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Testament | Live in London | review | dvd | Lollipop
Live in London (Spitfire)
by Tim Den
Though considerably less hyped than the reunion of "classic" Anthrax, the original line-up of Testament tore through this past summer much more convincingly. No surprise, since guitarist Alex Skolnick automatically makes any engagement that much more incredible. Indeed, as vocalist Chuck Billy states in the interview portion of the DVD, it just sounds like Testament when Skolnick plays with the band. The man's style is irreplaceable.
Playing material from The Legacy to The Ritual (the last album to feature all five original members), Live in London separates itself from First Strike Still Deadly (a re-recording of the band's older stuff) by not shunning later-era songs like "Let Go of My World" and "Sins of Omission." Say what you will about The Ritual, but the band performs the shit out of "Electric Crown." Like Skolnick points out during his interview, a big part of what makes metal bands sound so good these days is the equipment. With all five of these guys burnin' up the place with modern gear, you can only imagine how monumental Testament are in 2005.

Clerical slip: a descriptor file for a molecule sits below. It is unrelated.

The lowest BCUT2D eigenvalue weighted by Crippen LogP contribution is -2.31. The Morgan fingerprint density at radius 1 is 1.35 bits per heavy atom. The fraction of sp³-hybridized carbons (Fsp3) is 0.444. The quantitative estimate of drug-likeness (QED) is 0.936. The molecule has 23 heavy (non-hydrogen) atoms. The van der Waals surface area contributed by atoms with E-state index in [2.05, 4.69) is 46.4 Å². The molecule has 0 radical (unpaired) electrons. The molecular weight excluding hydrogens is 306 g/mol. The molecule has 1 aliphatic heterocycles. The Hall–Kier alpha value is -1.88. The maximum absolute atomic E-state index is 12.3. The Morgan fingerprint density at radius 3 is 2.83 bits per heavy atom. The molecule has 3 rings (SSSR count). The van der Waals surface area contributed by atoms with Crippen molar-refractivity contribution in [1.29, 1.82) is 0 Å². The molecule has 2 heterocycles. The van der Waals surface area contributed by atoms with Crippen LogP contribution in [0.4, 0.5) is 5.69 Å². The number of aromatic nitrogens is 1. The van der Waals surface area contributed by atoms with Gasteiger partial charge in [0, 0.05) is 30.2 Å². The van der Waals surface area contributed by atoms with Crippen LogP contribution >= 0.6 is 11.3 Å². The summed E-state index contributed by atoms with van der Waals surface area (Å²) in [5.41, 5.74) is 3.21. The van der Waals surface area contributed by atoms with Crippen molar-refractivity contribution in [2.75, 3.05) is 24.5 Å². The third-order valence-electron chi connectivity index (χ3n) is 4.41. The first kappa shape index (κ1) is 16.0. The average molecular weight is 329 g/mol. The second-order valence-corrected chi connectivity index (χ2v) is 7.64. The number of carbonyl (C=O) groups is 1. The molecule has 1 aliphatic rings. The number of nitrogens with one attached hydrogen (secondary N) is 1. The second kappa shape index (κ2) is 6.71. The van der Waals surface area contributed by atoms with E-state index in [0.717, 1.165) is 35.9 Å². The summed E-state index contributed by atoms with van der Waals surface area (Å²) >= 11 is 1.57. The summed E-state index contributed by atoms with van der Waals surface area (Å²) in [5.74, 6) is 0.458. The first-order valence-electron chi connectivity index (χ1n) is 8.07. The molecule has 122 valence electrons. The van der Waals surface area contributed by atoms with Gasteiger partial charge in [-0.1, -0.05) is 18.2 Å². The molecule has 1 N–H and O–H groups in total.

The London crowd goes absolutely apeshit over their heroes, and all 14 songs are greeted with hyper slammin', headbangin', and horns in the air. Billy conducts the audience like a seasoned pro, a wide grin on his face and a dynamic demon in his throat. The man shifts between high singing and guttural growls without blinking an eye. This is what every metal frontman should live up to. Fill-in drummer John Tempesta is - as usual - air tight, warming the seat for original drummer Louie Clemente (who hadn't played drums in 13 years) to close out the set. The overwhelming feeling in the venue is of joy: The members psyched to be playing together again, the disciples (pun intended) rapturously bathing in classic glory. When they whip out "The Legacy," the first song I heard by the band back in '90, even I begin to get a bit misty.
Live in London, the DVD or CD version, might not be essential to someone (like myself) who owns Testament's entire catalog, but the modern sound and the "special occasion" vibe makes it a nice addition to bust out once in a while.